I had my 3rd revision rhinoplasty done approx 2 years ago. The procedure involved cartilage grafting to repair a pollybeak. Recently, I was hit in the nose pretty hard, though there was no painful sensation on my part. Should I be concerned of any damages done due to the hit?
My Nose Was Hit After a 2 Year Old Revision Rhinoplasty. Should I Be Concerned of Damages
Doctor Answers 4
Trauma to the nose after revision rhinoplasty
By this point (2 years out) your nose is completely healed from your surgery. The healing period for the nasal bones following nasal surgery or a broken nose is around 8 weeks. I typically recommend that my patients wait this length of time before returning to contact sports, such as basketball or football.
After the nasal bones have healed, your nose can certainly still break from a significant trauma but it is essentially no different than if you had not had surgery in the first place. I would ice your nose for 48-72 hours to alleviate any swelling and examine it carefully to see if there is a difference in appearance. If you have any concerns, you should return to see the surgeon who performed your revision surgery.
Umang Mehta, MD
Trauma years after rhinoplasty
at this point your nose should be as strong as any nose - if the trauma is significant it can injure the nose but typically there is pain, swelling, nasal obstruction, and visible changes to the structure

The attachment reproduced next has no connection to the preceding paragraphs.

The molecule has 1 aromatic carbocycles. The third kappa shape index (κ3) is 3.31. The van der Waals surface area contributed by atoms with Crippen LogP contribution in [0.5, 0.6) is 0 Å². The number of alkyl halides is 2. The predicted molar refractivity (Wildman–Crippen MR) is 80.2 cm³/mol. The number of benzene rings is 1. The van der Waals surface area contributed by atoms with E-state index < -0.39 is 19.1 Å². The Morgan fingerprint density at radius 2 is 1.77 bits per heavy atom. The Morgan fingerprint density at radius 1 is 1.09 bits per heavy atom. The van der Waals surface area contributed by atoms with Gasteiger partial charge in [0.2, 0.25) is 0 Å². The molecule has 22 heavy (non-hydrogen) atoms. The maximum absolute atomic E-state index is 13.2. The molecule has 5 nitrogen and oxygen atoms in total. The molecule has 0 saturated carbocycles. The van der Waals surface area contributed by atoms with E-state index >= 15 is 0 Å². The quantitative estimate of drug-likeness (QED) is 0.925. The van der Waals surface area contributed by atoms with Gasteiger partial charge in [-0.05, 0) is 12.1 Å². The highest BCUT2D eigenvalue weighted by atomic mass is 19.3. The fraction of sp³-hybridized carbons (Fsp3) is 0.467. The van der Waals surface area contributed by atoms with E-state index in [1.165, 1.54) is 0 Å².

Trauma after revision rhinoplasty
Dear revision rhinoplasty patient,
Two years after your revision rhinoplasty surgery, all the bones and tissues are healed. If trauma to the nose has not caused any visible damage or obstruction, you should be Okay. Good luck
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Nasal trauma after revision rhinoplasty
If you don't see any obvious damage then your probably going to be ok. You also may want to pay a visit to your Plastic Surgeon so he/she can look on the inside of your nose to make sure there is no damage.
These answers are for educational purposes and should not be relied upon as a substitute for medical advice you may receive from your physician. If you have a medical emergency, please call 911. These answers do not constitute or initiate a patient/doctor relationship.